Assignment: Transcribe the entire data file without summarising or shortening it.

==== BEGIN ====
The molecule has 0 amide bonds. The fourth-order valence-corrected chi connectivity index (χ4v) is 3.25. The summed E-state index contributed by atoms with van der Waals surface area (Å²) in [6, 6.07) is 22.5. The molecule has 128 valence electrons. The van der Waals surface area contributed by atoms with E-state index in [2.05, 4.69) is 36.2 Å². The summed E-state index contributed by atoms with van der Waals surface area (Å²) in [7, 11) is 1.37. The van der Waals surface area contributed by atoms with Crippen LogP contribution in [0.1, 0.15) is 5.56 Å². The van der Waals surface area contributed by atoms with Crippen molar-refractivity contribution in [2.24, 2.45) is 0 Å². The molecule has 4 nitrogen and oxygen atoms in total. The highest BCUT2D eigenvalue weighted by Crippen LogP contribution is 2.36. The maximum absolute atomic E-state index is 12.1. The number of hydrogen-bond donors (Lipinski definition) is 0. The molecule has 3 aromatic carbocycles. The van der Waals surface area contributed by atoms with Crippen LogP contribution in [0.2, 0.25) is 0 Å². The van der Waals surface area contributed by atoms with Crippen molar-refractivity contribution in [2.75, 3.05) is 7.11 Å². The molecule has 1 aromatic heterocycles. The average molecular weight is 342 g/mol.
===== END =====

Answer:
The molecule has 0 amide bonds. The fourth-order valence-corrected chi connectivity index (χ4v) is 3.25. The summed E-state index contributed by atoms with van der Waals surface area (Å²) in [6, 6.07) is 22.5. The molecule has 128 valence electrons. The van der Waals surface area contributed by atoms with E-state index in [2.05, 4.69) is 36.2 Å². The summed E-state index contributed by atoms with van der Waals surface area (Å²) in [7, 11) is 1.37. The van der Waals surface area contributed by atoms with Crippen LogP contribution in [0.1, 0.15) is 5.56 Å². The van der Waals surface area contributed by atoms with Crippen molar-refractivity contribution in [2.24, 2.45) is 0 Å². The molecule has 4 nitrogen and oxygen atoms in total. The highest BCUT2D eigenvalue weighted by Crippen LogP contribution is 2.36. The maximum absolute atomic E-state index is 12.1. The number of hydrogen-bond donors (Lipinski definition) is 0. The molecule has 3 aromatic carbocycles. The van der Waals surface area contributed by atoms with Crippen LogP contribution in [0.2, 0.25) is 0 Å². The van der Waals surface area contributed by atoms with Crippen molar-refractivity contribution in [2.75, 3.05) is 7.11 Å². The molecule has 1 aromatic heterocycles. The average molecular weight is 342 g/mol.